Yang Mu overcame these material challenges by using a heavy cotton tulle with a similar drape and handle to the original aertex, and by smocking a light cotton tape with single cord elastic for the garment side panels.

This bodice has a number of fine stitch details, most notably the narrow twill binding, underbust tabs with button hole stitches, pointed twill seam taping at the bustline, adjustable shoulder straps and centre front button closures. Immense care and patience was required to accurately reproduce these. The reproduction sits perhaps a little more stiffly on the mannequin than the original, but that is only to be expected with the difference in the age of the materials, and the fact that the reproduction is unworn. Most archival garments are well worn when they reach the collection, and recreating this kind of wear and tear just isn’t feasible.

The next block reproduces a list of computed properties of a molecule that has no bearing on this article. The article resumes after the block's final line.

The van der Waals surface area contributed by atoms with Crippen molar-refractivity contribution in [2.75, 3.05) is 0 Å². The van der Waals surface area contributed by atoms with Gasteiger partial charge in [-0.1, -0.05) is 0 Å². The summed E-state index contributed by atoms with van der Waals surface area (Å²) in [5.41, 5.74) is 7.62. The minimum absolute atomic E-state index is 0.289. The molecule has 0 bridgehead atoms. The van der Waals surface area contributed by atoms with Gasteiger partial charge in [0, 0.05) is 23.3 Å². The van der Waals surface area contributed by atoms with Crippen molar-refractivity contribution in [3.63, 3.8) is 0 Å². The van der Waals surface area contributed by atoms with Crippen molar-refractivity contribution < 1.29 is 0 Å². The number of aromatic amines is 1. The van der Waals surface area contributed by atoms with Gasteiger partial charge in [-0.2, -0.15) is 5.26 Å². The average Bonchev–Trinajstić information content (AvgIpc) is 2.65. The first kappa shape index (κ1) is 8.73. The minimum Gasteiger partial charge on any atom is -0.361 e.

Reproduction Aertex & Elastic Bust Bodice by Yang Mu, 2017, UK. The Underpinnings Museum. Photography by Tigz Rice.

Reproduction Aertex & Elastic Bust Bodice by Yang Mu

Date: 2017

Origin: United Kingdom

Fabric: Cotton

Made by Yang Mu, MA Pattern & Garment Technology, London College of Fashion

Reproduction Aertex & Elastic Bust Bodice by Yang Mu, 2017, UK. The Underpinnings Museum.
Reproduction Aertex & Elastic Bust Bodice by Yang Mu, 2017, UK. The Underpinnings Museum.

Technical illustration and garment pattern by Yang Mu, MA Pattern & Garment Technology, London College of Fashion, UAL.

The pattern is not shown to scale.

Pattern Suggestions

The original bust bodice may be over a century old, but the shape can be easily converted into a contemporary looking garment with the right fabrication and minor pattern alterations: remove the underbust tabs and use a lightweight lace to create a delicate crop top with cage elastic sides, or extend the underbust tabs into full length suspenders for an unusual basque style.